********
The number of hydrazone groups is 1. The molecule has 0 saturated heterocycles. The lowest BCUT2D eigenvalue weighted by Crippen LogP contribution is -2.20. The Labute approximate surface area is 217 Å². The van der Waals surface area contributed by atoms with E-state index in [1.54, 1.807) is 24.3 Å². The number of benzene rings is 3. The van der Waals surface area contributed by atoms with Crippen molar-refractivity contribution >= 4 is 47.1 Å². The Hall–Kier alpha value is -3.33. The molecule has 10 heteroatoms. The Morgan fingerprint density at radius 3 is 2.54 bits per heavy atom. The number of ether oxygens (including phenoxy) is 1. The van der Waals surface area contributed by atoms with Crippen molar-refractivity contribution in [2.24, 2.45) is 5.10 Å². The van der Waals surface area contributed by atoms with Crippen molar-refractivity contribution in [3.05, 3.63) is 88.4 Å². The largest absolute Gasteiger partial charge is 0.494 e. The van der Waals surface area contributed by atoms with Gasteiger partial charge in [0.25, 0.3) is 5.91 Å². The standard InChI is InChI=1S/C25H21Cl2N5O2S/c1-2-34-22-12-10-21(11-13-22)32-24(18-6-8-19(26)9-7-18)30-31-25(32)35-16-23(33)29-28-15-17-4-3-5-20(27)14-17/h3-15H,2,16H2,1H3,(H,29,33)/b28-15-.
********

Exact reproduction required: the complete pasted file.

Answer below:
The number of hydrazone groups is 1. The molecule has 0 saturated heterocycles. The lowest BCUT2D eigenvalue weighted by Crippen LogP contribution is -2.20. The Labute approximate surface area is 217 Å². The van der Waals surface area contributed by atoms with E-state index in [1.54, 1.807) is 24.3 Å². The number of benzene rings is 3. The van der Waals surface area contributed by atoms with Crippen molar-refractivity contribution >= 4 is 47.1 Å². The Hall–Kier alpha value is -3.33. The molecule has 10 heteroatoms. The Morgan fingerprint density at radius 3 is 2.54 bits per heavy atom. The number of ether oxygens (including phenoxy) is 1. The van der Waals surface area contributed by atoms with Crippen molar-refractivity contribution in [2.24, 2.45) is 5.10 Å². The van der Waals surface area contributed by atoms with Crippen molar-refractivity contribution in [3.05, 3.63) is 88.4 Å². The largest absolute Gasteiger partial charge is 0.494 e. The van der Waals surface area contributed by atoms with Gasteiger partial charge in [0.25, 0.3) is 5.91 Å². The standard InChI is InChI=1S/C25H21Cl2N5O2S/c1-2-34-22-12-10-21(11-13-22)32-24(18-6-8-19(26)9-7-18)30-31-25(32)35-16-23(33)29-28-15-17-4-3-5-20(27)14-17/h3-15H,2,16H2,1H3,(H,29,33)/b28-15-.